By Casey Callais — City permitting, code compliance and inspection information is all in the public domain but can be a bit confusing to navigate. I’ve put a collection of links together to help buyers and agents to find what they may be looking for with relative ease. Feel free to send me a message if you have more links that should be added!

City of Austin

Has my new house passed its inspections? You can find out using the Austin Build + Connect portal. Just punch in the relevant information (addresses may need to be in caps) and scroll down to see which inspections have passed and which are pending.

Who is the building inspector assigned to my area?
Your city inspectors work for you. Feel free to contact them if you have any questions about your home under construction. They are friendly and helpful! Find out who to talk to by adding your address and zooming in.

What building codes does Austin follow?
Austin adopted the 2021 International Residential Code and 2020 National Electric Code back on Sept. 1, 2021. There are a few interesting amendments that Austin observes, such as fences can be 8′ high without a permit, the minimum design wind speed for residential construction is 105 mph. You can find Austin’s codes online at

Do I need a permit in Austin to …?
Glad you asked. Austin says you have to permit work done on your home with the following exceptions:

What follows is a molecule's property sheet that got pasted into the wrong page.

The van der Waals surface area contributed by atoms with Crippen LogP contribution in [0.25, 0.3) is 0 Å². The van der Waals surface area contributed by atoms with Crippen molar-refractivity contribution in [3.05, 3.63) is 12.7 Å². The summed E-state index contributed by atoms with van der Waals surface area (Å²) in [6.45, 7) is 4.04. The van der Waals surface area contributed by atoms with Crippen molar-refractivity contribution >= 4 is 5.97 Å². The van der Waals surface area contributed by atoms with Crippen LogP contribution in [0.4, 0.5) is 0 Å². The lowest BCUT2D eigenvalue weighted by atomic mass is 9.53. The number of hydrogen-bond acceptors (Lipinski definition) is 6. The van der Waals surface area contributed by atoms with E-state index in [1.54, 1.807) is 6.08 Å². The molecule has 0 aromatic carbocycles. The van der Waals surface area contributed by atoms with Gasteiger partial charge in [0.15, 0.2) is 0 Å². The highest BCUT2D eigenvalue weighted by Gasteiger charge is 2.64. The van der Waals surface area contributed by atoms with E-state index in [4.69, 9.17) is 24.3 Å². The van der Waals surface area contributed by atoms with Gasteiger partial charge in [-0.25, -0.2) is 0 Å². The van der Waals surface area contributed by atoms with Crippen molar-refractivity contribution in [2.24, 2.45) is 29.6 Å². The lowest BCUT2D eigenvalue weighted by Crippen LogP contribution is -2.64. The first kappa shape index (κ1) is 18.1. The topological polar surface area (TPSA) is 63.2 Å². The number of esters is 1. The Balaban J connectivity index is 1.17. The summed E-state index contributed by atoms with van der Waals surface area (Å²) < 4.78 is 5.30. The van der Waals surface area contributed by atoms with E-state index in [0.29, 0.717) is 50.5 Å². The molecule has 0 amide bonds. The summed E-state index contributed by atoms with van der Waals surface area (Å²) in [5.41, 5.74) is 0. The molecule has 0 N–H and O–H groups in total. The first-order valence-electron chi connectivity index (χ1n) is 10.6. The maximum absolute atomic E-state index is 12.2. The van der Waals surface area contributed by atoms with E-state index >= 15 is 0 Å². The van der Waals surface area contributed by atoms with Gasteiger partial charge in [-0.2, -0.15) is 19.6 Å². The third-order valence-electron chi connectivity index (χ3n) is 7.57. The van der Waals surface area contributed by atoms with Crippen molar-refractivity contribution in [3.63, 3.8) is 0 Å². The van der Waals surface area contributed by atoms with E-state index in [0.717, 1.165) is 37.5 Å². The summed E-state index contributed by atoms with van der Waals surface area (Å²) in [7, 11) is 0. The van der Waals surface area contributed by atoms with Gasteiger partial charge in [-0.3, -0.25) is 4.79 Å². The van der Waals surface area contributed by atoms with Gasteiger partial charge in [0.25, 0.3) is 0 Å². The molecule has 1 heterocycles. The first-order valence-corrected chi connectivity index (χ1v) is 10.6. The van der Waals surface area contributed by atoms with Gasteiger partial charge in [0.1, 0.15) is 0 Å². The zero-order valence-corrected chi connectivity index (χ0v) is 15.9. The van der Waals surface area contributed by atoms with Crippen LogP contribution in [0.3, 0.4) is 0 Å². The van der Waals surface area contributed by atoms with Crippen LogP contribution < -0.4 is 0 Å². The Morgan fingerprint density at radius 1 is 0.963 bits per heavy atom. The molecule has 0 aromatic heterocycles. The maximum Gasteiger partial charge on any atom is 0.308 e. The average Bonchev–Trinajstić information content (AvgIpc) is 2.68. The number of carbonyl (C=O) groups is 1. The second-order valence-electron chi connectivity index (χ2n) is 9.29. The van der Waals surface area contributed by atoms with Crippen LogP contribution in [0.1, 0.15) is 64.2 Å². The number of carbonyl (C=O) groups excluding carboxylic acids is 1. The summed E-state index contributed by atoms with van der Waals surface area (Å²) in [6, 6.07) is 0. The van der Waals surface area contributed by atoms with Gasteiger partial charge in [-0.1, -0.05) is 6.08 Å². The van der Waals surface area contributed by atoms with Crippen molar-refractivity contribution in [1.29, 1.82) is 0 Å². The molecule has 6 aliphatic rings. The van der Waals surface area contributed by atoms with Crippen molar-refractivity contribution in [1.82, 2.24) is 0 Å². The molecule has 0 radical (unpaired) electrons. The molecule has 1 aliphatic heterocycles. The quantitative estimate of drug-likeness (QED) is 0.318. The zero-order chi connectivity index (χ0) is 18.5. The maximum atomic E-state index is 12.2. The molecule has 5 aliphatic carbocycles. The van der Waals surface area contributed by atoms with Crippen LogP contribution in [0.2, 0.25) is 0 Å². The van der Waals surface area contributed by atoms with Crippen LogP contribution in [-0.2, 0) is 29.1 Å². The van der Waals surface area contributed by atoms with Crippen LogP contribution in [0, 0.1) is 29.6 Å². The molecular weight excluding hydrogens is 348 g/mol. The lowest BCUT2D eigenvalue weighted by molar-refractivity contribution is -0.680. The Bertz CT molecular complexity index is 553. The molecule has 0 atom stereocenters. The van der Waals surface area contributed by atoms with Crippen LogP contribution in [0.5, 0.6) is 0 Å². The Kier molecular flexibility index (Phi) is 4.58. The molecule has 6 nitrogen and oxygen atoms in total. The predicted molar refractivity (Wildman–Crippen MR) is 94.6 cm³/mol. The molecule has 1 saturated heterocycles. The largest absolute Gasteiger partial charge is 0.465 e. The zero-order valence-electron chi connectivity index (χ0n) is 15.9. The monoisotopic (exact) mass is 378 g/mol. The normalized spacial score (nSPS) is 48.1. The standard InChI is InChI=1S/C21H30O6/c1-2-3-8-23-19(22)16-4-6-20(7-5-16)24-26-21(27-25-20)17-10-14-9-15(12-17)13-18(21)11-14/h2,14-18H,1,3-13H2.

1. A one-story detached accessory structure that is no more than 200 square feet (18.58 m ) of floor area, no more than 15 feet (4,572 mm) in height, does not create a dwelling, contains no plumbing, and is not located within a flood hazard area.
  2. Unless located within a flood hazard area, a fence that is not over 8 feet (2,438 mm) high.
  3. Unless supporting a surcharge or located within a flood hazard, a retaining wall that is not over 4 feet (1,219 mm) in height measured from the bottom of the footing to the top of the wall.
  4. A water tank that is supported directly upon grade if the tank’s capacity does not exceed 5,000 gallon and the ratio of height to diameter or width does not exceed 2 to 1, and the tank is not located within a flood hazard area.
  5. A sidewalk, driveway or concrete flatwork that is not located in the public right-of-way.
  6. Painting, papering, tiling, carpeting, cabinets, counter tops, and similar work.
  7. A swimming pool that is prefabricated and less than 24 inches (610 mm) deep.
  8. Playground equipment, including a swing.
  9. A window awning that does not project more than 54 inches (1,372 mm) from the exterior wall and the only required support is the exterior wall.
  10. A deck that is no more than 200 square feet (18.58 m ) in area, is no more than 30 inches (762 mm) above grade at any point, is not attached to a dwelling, does not provide egress from the dwelling, and is not located within a flood hazard area.
  11. A gypsum board repair that does not exceed 128 square feet, is not part of a fire resistance rated construction assembly, a shear-wall assembly, or a tub and shower surround.
  12. Asphalt shingles that replace existing asphalt shingles.
  13. Replacement of any roof covering that does not adversely affect the roof structure.
  14. A foundation repair that does not exceed 128 square feet.
  15. A floor decking repair that does not exceed 128 square feet.